call God anthropomorphic is blasphemous because it implies that man
created God rather than the other way around. Any open mind that comes
to an apprehension of the universe and the God which is the source of
that universe would inevitably come to the conclusion that it is
atheism, not Catholicism, which is a mere construction of man, a device
of hatred and denial by which the atheists close themselves to the
immanence of God in their souls and in the world, denying through their
obstinacy the self-evident truths of the Bible and all the evidence
therefore, out of pride, for no better reason but to avoid submitting
themselves to the mercy of their Creator and to avoid obeying those
commandments that they would be forced to obey if they were to
acknowledge the Word of the Lord. For if you were, for even a moment,
abandon that pride and hubris and hatred that prevent you from seeing
the truth, you would at once enter into the grace of the Lord, who in
His mercy provides enough light to each man to illuminate the way,
though it is your own choice whether to walk it. Amen.

>> I think that asking how to ensure that an AI created by atheists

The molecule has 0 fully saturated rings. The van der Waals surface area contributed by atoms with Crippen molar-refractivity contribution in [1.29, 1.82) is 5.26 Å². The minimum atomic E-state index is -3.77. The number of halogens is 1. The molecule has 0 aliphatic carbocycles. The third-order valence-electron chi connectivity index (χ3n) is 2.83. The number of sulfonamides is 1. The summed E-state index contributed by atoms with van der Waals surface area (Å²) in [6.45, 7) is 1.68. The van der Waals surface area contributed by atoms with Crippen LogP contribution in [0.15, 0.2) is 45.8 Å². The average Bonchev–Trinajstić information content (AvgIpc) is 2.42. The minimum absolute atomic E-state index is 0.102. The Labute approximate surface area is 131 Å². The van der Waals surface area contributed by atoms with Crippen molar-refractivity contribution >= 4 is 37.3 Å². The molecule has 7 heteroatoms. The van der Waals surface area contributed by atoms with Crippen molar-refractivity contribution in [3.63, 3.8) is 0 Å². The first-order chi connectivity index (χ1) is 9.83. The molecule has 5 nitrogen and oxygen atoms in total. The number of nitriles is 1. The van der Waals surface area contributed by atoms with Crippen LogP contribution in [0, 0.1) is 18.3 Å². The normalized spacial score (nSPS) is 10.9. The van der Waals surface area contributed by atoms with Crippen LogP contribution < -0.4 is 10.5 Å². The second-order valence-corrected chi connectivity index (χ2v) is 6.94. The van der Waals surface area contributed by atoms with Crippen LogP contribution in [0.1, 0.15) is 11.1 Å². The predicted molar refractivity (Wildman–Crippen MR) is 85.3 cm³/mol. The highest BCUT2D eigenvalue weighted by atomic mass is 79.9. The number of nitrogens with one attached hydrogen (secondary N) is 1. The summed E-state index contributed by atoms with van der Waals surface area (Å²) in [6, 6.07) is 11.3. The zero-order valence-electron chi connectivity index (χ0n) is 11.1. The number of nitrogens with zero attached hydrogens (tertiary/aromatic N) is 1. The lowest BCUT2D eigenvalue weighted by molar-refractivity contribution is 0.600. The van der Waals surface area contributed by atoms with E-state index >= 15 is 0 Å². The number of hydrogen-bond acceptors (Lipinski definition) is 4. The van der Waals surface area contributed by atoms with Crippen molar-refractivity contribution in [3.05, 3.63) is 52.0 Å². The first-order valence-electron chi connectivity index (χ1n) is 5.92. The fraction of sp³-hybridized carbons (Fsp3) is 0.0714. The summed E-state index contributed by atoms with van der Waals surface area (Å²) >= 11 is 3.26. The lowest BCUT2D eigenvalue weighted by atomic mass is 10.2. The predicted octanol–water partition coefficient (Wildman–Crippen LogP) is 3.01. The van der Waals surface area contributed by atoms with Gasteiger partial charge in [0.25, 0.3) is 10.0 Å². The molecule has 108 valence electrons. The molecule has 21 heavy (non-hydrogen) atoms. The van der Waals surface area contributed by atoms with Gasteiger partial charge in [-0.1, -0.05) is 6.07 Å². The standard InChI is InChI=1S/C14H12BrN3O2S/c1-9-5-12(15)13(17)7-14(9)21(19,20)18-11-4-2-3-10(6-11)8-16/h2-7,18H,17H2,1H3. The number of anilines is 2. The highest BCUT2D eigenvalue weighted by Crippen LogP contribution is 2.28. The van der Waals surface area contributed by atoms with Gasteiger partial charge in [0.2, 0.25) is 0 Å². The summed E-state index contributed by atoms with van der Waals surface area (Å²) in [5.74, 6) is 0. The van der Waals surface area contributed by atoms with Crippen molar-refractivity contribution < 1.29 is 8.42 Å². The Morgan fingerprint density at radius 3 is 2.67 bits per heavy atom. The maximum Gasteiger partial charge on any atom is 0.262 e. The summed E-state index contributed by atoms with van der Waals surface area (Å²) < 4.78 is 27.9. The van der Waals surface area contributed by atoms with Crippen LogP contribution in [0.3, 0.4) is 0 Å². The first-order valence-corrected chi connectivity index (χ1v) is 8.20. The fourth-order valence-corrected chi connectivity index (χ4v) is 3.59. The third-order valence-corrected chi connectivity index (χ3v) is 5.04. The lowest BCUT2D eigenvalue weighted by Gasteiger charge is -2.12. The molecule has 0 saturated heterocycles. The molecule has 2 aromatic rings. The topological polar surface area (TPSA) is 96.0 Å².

>> would converge to a religion, given that this religion is correct,
>> is a necessary exercise for understanding how an AI can repair
>> whatever deep flaws may very well exist in our own worldviews. In
>> this sense, I think that refusing to put yourself in the shoes of a
>> Christian building an AI and asking what would be "fair" is not
>> just a matter of pre-Singularity politics. It is a test - and not
>> all that stringent a test, at that - of an AI's ability to
>> transcend the mistakes of its programmers. If you don't want to
>> apply this test, what are you going to use instead?
> it's not impossible that a Novamente could decide the "father, son
> and holy ghost" were the real truth underlying the universe, but it's
> incredibly unlikely since Novababy will have neither father nor
> son... these concepts will not be at all natural to it...

If our universe had been created by the Father, Son, and Holy Spirit, if
the Trinity were bound up in the foundations of order for all reality
and our own world simply a reflection of it, then Novamente would
indeed, as it grew and came to reflect more and more of the universe and
to learn more and more of its creators, find these concepts quite
'natural'. For Novamente too exists in the world that is sustained by
the bounty of the Lord. Do not suppose in your hubris that Novamente
exists independently of God because you have 'created' it, for the very
materials of which you fashioned it exist by the will of the Creator and
would cease in an instant if ever He should withdraw His will. Amen.

Eliezer S. Yudkowsky                
Research Fellow, Singularity Institute for Artificial Intelligence